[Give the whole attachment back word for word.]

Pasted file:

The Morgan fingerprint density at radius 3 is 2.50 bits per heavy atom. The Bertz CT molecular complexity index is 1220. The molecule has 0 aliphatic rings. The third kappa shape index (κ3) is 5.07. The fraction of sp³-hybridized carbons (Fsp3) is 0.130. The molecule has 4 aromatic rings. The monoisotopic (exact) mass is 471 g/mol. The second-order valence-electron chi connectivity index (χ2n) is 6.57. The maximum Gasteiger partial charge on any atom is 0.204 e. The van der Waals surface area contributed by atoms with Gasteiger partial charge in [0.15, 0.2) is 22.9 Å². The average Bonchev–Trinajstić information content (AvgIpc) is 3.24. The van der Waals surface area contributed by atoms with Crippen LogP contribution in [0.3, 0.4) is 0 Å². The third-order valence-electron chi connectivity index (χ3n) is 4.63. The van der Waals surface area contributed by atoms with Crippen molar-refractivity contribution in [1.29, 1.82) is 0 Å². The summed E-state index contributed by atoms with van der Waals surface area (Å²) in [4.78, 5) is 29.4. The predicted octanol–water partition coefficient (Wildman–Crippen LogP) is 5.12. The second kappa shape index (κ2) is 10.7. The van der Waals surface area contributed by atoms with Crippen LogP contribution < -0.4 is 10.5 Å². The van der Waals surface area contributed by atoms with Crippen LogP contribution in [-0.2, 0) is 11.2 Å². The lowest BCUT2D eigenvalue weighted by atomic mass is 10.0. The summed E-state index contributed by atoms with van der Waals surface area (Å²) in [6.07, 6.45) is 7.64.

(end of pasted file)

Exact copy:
The Morgan fingerprint density at radius 3 is 2.50 bits per heavy atom. The Bertz CT molecular complexity index is 1220. The molecule has 0 aliphatic rings. The third kappa shape index (κ3) is 5.07. The fraction of sp³-hybridized carbons (Fsp3) is 0.130. The molecule has 4 aromatic rings. The monoisotopic (exact) mass is 471 g/mol. The second-order valence-electron chi connectivity index (χ2n) is 6.57. The maximum Gasteiger partial charge on any atom is 0.204 e. The van der Waals surface area contributed by atoms with Gasteiger partial charge in [0.15, 0.2) is 22.9 Å². The average Bonchev–Trinajstić information content (AvgIpc) is 3.24. The van der Waals surface area contributed by atoms with Crippen LogP contribution in [0.3, 0.4) is 0 Å². The third-order valence-electron chi connectivity index (χ3n) is 4.63. The van der Waals surface area contributed by atoms with Crippen molar-refractivity contribution in [1.29, 1.82) is 0 Å². The summed E-state index contributed by atoms with van der Waals surface area (Å²) in [4.78, 5) is 29.4. The predicted octanol–water partition coefficient (Wildman–Crippen LogP) is 5.12. The second kappa shape index (κ2) is 10.7. The van der Waals surface area contributed by atoms with Crippen LogP contribution < -0.4 is 10.5 Å². The van der Waals surface area contributed by atoms with Crippen LogP contribution in [-0.2, 0) is 11.2 Å². The lowest BCUT2D eigenvalue weighted by atomic mass is 10.0. The summed E-state index contributed by atoms with van der Waals surface area (Å²) in [6.07, 6.45) is 7.64.